Rollins Pass focus of new history book ROLLINSVILLE
Rollins Pass, a new book in Arcadia Publishing’s “Images of America” series to be released in May, details the unique history of the “scenic route to the top of the world” in new and interesting ways. Local authors B. Travis Wright and Kate Wright are the co-founders of Preserve Rollins Pass and are also photographers, apprentice archaeologists, discoverers and technologists. Throughout the pages of this book, the authors thoughtfully detail the many heroes and legends of Rollins Pass – from worker John Trezise, to David Moffat and his respect for his men, to how Rollins himself wrote about his initial journeys on what would become known as Rollins Pass. To take the reader back in time, the authors incorporate the text of many historical newspaper articles, giving an added dimension to the zeitgeist and arc of the Rollins Pass story. The book contains many rare images in pristine quality. It is the only book on Rollins Pass to feature an image of John Quincy Adams Rollins, after whom Rollins Pass was named. Also included are several 19th-century stereocard images documenting landscapes as they were before the railroad. The work includes dozens of incredible photographs from the personal collection of a railroad engineer, John T. Trezise, who worked on Rollins Pass. Intrigued by the consistent inconsistencies regarding the elevation of Rollins Pass, the authors conducted primary research to get to the bottom of this mystery. As such, this is the only publication to date that explains, using the help of both the National Geodetic Survey and the US Geological Survey, what the exact elevation of Rollins Pass is and how older elevation values were derived. Unlike other published works on Rollins Pass, this is the only book to mention and dedicate a full-chapter to the 10,000 years of Native American history on the pass. The book includes a foreword by archaeologist Jason M. LaBelle, PhD, who studies the Native American presence on the pass and has concluded it holds “one of the greatest concentrations of ancient hunting structures documented in North America.” Finally, this is the only book on Rollins Pass to document discoveries made on the pass within the last decade – including modern-day discoveries of settlements, a derailed railcar, and more. Through their organization, Preserve Rollins Pass, the authors provide modern-day hikers and visitors with the means to directly contact interested archaeologists about artifacts found on the pass enabling more complete historical records to be created. With each published work, Travis and Kate assure proper preservation of materials and sources. While writing Rollins Pass, nearly 2,000 historical photographs and documents were digitally safeguarded and shared with academia, museums, and historical societies. Travis and Kate were selected to participate in the US Forest Service “Passport in Time” project where artifacts and features on Rollins Pass were classified as National Heritage Sites and given trinomials to be included in the Smithsonian’s national collection. The Wrights are co-authors to other academic research publications, including those documenting archaeological discoveries they made or contributed to on Rollins Pass. Visit www.arcadiapublishing. com to learn more
A train and passengers on top of Rollins Pass. Photo courtesy DPL/Western History Collection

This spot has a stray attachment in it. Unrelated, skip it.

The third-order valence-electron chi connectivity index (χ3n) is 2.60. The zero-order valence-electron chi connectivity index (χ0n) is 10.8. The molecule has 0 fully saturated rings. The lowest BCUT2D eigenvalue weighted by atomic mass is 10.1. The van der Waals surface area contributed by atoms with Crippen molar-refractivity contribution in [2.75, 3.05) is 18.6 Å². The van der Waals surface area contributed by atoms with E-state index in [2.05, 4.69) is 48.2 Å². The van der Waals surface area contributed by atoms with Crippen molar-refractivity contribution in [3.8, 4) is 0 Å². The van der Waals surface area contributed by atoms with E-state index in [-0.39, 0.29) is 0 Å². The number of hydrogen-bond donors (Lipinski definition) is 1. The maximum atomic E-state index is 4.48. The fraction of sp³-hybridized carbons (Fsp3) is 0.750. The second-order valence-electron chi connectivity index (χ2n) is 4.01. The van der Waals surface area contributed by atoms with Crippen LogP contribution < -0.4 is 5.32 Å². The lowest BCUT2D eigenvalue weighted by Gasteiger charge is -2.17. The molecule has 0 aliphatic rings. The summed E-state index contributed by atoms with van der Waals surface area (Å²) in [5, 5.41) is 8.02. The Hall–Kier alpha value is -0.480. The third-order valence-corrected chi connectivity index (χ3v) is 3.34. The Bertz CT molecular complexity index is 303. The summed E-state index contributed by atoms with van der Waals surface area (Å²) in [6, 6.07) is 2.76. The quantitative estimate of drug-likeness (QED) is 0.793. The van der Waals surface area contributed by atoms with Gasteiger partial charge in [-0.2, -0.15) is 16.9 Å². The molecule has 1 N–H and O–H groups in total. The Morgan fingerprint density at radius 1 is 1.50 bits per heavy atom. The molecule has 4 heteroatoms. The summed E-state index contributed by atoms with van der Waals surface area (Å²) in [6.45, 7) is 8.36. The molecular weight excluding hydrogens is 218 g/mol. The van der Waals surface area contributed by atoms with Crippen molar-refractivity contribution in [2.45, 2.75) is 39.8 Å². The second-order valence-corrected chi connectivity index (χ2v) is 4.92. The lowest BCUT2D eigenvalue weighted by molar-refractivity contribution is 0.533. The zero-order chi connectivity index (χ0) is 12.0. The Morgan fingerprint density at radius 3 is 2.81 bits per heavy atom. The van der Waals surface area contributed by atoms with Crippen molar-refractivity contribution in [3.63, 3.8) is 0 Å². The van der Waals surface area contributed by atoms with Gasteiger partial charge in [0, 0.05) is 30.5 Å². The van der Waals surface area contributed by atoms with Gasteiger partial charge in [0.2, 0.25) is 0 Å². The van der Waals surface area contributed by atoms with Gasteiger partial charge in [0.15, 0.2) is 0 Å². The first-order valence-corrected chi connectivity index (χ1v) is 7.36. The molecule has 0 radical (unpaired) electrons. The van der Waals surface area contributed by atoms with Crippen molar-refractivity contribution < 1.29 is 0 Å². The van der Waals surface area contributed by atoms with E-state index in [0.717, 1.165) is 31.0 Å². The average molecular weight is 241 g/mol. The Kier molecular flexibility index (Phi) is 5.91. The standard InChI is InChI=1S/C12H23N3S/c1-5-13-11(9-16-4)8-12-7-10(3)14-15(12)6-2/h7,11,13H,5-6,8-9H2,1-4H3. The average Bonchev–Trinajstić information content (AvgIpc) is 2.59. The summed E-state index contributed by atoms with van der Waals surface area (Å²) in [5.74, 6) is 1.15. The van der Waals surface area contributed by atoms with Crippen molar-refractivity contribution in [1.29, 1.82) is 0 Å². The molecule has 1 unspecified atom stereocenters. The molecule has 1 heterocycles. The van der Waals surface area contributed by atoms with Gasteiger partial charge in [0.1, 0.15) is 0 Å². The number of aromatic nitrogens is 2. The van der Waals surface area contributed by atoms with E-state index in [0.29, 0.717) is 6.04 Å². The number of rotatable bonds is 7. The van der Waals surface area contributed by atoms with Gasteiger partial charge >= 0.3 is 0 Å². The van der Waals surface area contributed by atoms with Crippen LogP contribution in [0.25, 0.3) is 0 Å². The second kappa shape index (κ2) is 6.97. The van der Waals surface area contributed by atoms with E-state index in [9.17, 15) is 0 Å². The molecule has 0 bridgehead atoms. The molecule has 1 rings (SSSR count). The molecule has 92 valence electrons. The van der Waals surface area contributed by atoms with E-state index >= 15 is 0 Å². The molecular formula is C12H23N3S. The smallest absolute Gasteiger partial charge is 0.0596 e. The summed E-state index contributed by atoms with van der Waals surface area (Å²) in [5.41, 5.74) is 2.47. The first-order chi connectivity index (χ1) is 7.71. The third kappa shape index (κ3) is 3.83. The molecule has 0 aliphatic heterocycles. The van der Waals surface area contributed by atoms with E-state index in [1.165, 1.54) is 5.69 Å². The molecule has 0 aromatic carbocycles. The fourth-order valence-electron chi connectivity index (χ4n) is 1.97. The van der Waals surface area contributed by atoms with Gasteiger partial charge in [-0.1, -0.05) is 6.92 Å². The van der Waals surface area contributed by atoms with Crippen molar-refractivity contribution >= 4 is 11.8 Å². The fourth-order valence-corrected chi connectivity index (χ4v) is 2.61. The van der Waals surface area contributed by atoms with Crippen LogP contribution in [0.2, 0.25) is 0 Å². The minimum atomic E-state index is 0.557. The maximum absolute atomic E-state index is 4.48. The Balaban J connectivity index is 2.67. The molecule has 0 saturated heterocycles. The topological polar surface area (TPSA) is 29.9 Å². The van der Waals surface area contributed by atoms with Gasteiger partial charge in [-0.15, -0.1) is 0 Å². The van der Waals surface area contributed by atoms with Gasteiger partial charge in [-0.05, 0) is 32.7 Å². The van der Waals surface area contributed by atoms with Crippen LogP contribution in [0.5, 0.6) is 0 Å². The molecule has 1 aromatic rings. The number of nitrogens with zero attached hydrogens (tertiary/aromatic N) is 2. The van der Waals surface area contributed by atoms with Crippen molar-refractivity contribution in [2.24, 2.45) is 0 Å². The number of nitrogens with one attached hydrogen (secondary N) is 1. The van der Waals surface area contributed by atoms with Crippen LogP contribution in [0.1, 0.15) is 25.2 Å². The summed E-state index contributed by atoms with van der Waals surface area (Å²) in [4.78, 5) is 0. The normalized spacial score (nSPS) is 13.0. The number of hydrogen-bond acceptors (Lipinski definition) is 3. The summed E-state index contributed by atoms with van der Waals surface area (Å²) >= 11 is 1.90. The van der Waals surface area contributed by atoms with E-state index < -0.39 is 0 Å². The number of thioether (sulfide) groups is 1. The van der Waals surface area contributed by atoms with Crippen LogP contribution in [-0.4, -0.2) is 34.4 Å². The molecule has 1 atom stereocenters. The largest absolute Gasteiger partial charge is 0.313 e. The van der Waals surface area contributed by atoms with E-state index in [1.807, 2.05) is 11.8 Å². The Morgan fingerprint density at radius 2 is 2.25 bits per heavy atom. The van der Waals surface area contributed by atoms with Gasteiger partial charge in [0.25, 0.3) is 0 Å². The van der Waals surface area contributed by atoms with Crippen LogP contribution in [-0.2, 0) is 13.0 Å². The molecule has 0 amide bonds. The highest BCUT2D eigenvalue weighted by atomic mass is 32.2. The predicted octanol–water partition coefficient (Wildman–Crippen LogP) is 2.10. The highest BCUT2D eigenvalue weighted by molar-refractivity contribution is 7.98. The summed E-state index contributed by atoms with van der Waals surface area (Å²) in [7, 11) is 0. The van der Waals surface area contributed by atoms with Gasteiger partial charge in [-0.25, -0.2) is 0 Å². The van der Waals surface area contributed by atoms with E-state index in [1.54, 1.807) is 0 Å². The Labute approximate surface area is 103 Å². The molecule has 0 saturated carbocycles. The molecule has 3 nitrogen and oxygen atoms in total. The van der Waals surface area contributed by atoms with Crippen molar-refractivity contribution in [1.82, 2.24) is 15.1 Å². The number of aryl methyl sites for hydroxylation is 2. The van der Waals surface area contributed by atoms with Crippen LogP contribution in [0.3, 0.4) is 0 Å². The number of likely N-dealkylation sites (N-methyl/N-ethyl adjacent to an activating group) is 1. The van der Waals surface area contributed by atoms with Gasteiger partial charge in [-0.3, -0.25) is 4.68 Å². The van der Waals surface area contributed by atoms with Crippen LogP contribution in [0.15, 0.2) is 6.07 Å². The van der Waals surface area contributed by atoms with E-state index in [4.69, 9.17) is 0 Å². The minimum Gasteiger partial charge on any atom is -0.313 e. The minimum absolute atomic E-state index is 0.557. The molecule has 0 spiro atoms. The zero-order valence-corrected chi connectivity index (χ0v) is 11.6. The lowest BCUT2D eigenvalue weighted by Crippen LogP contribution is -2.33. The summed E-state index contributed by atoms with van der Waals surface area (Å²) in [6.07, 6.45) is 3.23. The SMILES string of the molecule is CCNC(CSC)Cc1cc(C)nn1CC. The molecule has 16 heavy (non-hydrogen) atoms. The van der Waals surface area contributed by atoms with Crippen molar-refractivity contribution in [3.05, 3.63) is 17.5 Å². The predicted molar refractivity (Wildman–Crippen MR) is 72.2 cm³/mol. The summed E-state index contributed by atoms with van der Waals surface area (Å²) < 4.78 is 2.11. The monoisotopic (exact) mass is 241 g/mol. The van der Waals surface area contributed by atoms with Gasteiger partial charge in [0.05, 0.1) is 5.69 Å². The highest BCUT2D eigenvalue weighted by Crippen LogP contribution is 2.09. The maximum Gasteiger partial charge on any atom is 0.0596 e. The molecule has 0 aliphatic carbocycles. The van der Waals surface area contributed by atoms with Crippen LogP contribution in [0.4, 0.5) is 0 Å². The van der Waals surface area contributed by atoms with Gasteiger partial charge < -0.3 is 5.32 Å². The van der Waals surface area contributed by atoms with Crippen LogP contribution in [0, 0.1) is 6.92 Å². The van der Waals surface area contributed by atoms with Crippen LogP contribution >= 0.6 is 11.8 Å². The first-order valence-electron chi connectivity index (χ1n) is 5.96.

Author-hosted event celebrates book release
LITTLETON Local authors, B. Travis and Kate Wright, present “Rollins Pass: Through the Lens of Time,” a special one-day event in celebration of their new book, Rollins Pass, May 12 from 11:30 a.m.-2:30 p.m. at Alamo Drafthouse Cinema, 7301 South Santa Fe Dr. FILM & Discover Rollins Pass “as you’ve PHOTO never seen it before” through rare images and films on the big screen. With opening remarks by archaeologist Jason M. LaBelle, PhD, the authors hope to leave attendees with a renewed appreciation for the pass and its place in history. All tickets include complimentary appetizers, mimosas and beer. Most ticket levels include pre-release copies of Rollins Pass and accompanying postcard book. The evening includes a rare screening the silent film, “The White Desert,” with live piano by Hank Troy and moving pictures of trains battling the elements on Rollins (Corona) Pass. “Stone & Steel at the Top of the World” featuring Native American presence on Rollins Pass, will also be shown. There will be an author’s presentation featuring untold stories, rarely seen photographs and trivia as well. Tickets are $20-$75 in advance. For more information and purchase tickets, which are limited, visit thewhitedesertrollinspass.com.
Chorale presents musical about train stranded on pass PEAK TO PEAK The Peak to Peak Chorale, a group of mountain neighbors “united by a love of singing and sharing great music” presents its annual spring musical play, May 4 in Central City, May 6 in Coal Creek Canyon and May 12 MUSICAL in Golden Gate Canyon. THEATER This year’s musical play tells the tale of a train trapped for days by a spring blizzard atop Rollins Pass in the 1900s. Backed by talented singers and musicians, actors portray the passengers and crew that departed from The Stage Stop and become stranded Page 12
when a huge rotary snow plow stopped working. The first performance, May 3 at 6:30 p.m., is a dinner theater evening at the Central City Elks Lodge, 113 Main St. Adults are $30 and children 12 and under $15. Show only tickets are $15. The show, May 6, at Coal Creek Canyon Improvement Association Community Hall, 31528 Hwy. 72, and the final show, May 12, at Golden Gate Grange, 25201 Golden Gate Canyon Road, begin at 3 p.m. Refreshments will be served after each show. Adults are $15 and children 12 and under $10. Call 303-277-1843 or e-mail marith16@gmail. com to learn more.
| MAY 2018